For experiments with a wide range of M/Z values or several thousands of scans, the computation of the density estimate can be time-intensive. For this reason, it can be useful to save the density estimate in an external file specified by the outfileDens argument. If outfileDens is set to NULL, then the density estimate is not saved and must be recomputed if we wish to process the data again. Specifying the filename of the saved density estimate in outfileDens when rerunning bakedpi() skips the density estimation phase which can save a lot of time.

The resulting object is an instance of class CMSproc which contains the bivariate kernel density estimate as well as some useful preprocessing metadata. In order to obtain peak bounds and quantifications, the last step is to run slicepi(), which computes a global threshold for the density, uses this threshold to call peak bounds, and quantifies the peaks. If the cutoff argument is supplied as a number, then slicepi() will use this as the density threshold. Otherwise if cutoff is left as the default NULL, a data-driven threshold will be identified.

cmsSlice <- slicepi(cmsProc, cutoff = NULL, verbose = TRUE)
## [slicepi] Computing cutoff
## [slicepi] Computing peak bounds
## [slicepi] Quantifying peaks
## An object of class 'CMSslice'
## Representing 8 data files
## Number of scans: 3389
## M/Z: 500.000120 - 519.998100
## Number of peaks: 72

The output of slicepi() is an instance of class CMSslice and contains the peak bounds and quantifications as well as sample and preprocessing metadata.

3 Differential Analysis

We can access the differential analysis report with diffrep(). This is a convenience function, similar to diffreport() from the xcms package. In our case it uses limma to do differential analysis; the output of diffrep() is basically topTable() from limma.

dr <- diffrep(cmsSlice, classes = classes)
##        logFC  AveExpr         t      P.Value    adj.P.Val        B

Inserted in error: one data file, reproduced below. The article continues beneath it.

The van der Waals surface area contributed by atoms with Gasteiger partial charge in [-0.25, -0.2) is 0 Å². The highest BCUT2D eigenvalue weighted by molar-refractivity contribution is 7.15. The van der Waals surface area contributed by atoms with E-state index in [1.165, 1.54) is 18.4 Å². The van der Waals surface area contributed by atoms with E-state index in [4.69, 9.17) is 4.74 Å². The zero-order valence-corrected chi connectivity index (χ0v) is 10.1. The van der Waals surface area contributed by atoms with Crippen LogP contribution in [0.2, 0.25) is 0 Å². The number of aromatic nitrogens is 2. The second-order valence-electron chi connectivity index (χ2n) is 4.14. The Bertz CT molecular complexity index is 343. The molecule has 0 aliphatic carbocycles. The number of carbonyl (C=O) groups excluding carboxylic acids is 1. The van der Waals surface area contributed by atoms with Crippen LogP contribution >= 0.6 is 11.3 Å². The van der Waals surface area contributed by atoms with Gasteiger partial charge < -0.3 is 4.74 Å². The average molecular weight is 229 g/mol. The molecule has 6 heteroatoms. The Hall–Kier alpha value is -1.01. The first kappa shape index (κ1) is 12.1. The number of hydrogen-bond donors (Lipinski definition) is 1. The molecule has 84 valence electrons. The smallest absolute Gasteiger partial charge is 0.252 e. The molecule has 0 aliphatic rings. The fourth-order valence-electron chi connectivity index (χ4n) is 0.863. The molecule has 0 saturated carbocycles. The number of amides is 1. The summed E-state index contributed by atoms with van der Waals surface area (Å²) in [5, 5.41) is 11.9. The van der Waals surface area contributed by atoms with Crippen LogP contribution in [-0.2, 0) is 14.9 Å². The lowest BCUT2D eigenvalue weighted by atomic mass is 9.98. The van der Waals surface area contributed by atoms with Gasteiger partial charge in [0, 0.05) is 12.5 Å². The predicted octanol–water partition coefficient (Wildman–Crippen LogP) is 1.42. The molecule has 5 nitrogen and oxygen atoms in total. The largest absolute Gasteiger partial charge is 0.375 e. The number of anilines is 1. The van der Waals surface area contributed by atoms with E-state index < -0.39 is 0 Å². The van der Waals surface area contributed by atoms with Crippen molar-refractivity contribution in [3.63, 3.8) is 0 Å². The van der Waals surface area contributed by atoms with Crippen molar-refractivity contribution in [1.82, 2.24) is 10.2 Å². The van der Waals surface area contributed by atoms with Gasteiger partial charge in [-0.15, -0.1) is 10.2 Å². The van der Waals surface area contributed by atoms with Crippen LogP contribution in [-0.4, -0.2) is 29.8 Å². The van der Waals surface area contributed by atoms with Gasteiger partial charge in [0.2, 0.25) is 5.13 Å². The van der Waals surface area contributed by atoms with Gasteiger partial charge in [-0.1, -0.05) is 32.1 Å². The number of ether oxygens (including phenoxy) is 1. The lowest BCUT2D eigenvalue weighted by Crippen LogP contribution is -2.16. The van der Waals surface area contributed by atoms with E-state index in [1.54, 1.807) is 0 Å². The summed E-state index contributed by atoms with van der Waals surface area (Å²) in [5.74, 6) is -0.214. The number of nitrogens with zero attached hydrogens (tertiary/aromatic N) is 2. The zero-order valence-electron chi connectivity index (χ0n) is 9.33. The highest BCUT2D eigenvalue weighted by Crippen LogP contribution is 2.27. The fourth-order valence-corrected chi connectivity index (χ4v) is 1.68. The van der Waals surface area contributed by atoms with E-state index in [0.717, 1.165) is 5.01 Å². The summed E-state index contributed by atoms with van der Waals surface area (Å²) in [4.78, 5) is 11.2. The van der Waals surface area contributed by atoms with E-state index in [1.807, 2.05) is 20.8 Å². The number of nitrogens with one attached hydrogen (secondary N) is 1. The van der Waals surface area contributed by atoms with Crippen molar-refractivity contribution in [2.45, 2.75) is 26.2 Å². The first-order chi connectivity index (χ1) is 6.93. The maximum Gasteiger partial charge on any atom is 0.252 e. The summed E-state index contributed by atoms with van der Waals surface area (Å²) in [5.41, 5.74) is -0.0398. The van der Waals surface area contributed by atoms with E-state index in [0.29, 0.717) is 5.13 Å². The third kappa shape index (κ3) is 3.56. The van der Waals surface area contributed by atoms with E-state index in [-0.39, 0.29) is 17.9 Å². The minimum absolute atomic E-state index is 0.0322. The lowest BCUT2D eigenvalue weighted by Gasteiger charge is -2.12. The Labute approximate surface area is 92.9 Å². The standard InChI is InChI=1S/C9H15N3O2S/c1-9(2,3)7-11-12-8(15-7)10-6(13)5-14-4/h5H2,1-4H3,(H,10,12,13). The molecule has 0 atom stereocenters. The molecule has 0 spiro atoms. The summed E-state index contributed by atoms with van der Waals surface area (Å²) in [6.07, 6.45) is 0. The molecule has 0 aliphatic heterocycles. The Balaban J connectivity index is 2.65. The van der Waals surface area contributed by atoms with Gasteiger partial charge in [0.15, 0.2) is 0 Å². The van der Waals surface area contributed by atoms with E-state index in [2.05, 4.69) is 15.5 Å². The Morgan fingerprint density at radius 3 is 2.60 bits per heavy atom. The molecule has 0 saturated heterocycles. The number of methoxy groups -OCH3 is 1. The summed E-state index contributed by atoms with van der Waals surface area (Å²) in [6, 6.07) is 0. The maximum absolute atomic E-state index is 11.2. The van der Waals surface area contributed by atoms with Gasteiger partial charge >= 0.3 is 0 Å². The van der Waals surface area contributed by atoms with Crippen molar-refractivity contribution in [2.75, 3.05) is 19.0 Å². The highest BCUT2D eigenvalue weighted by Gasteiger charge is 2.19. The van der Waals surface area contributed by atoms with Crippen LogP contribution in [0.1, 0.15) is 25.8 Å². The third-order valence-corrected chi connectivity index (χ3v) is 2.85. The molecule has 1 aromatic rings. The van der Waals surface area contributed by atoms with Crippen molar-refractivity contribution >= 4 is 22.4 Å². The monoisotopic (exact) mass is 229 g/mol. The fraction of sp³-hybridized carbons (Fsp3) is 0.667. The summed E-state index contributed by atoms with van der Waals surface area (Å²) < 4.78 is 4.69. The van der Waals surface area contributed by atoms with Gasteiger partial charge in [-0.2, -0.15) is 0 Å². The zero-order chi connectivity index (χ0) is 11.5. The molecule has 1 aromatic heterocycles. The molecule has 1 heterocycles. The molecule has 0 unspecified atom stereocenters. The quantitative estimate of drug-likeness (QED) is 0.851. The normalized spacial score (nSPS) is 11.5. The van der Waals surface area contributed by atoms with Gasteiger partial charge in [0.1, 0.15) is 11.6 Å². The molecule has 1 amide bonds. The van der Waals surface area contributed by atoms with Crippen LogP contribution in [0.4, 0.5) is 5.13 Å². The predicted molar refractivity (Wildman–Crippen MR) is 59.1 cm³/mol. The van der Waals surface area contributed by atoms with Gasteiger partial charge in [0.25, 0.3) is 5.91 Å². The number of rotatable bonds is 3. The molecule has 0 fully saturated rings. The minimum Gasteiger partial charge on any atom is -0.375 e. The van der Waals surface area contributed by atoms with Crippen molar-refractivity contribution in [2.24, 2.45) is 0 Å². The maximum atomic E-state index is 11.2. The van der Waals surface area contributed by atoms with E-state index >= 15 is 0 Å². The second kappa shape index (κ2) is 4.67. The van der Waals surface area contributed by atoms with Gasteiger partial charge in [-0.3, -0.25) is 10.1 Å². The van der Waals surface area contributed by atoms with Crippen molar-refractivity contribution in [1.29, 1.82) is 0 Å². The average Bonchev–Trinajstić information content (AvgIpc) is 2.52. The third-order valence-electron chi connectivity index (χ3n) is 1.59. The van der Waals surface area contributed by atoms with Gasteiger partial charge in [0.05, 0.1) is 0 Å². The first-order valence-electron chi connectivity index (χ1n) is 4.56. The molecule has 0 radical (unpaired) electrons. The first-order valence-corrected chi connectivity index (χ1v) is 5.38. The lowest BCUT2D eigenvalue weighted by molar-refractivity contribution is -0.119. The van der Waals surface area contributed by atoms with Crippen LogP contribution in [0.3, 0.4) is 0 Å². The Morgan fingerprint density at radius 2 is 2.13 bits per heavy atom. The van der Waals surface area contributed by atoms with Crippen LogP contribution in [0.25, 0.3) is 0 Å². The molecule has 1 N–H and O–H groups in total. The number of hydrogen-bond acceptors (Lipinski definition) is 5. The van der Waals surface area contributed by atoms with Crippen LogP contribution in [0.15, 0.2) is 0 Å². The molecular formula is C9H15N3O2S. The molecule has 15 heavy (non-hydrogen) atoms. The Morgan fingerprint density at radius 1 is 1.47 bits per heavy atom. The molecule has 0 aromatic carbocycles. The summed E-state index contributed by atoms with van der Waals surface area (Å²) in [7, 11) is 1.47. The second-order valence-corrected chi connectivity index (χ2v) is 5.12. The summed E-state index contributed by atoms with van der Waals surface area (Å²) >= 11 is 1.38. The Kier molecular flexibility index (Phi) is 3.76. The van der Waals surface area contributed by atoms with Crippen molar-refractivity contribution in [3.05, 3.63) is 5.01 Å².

## 25  3.474403 15.32845  70.51488 9.110811e-12 3.650248e-10 17.95487
## 54 -2.156827 17.52813 -69.50470 1.013958e-11 3.650248e-10 17.84146
## 21  1.209102 17.87641  44.72779 2.655826e-10 4.527970e-09 14.29968
## 55 -2.004350 15.66532 -43.91037 3.044188e-10 4.527970e-09 14.14912
## 4  -1.137775 16.23114 -43.71853 3.144424e-10 4.527970e-09 14.11336
## 47  1.252761 17.88478  35.34145 1.515174e-09 1.818209e-08 12.36901

Let’s look at the peak bound information for the peaks with the strongest differential signal. We can store the IDs for the top 10 peaks with

topPeaks <- as.numeric(rownames(dr)[1:10])
##  [1] 25 54 21 55  4 47 46 16 59 17

We can access the peak bound information with peakBounds() and select the rows corresponding to topPeaks.

bounds <- peakBounds(cmsSlice)
idx <- match(topPeaks, bounds[,"peaknum"])
## DataFrame with 10 rows and 5 columns
##        mzmin     mzmax   scanmin   scanmax   peaknum
##    <numeric> <numeric> <numeric> <numeric> <numeric>
## 1     501.04    501.07       795       822        25
## 2     501.25    501.29      2095      2138        54
## 3     516.08    516.12       703       748        21
## 4     502.26    502.29      2104      2126        55
## 5     508.19    508.21       207       233         4
## 6     516.05    516.09      1586      1636        47
## 7     500.09    500.12      1583      1628        46
## 8      501.6    501.63       666       710        16
## 9      513.3    513.31      2813      2831        59
## 10    515.61    515.63       668       686        17

4 Information contained in a CMSproc object

CMSproc objects contain information useful in exploring your data.

4.1 Density estimate

The bivariate kernel density estimate matrix can be accessed with densityEstimate().

dmat <- densityEstimate(cmsProc)

We can make a plot of the density estimate in a particular M/Z and scan region with plotDensityRegion().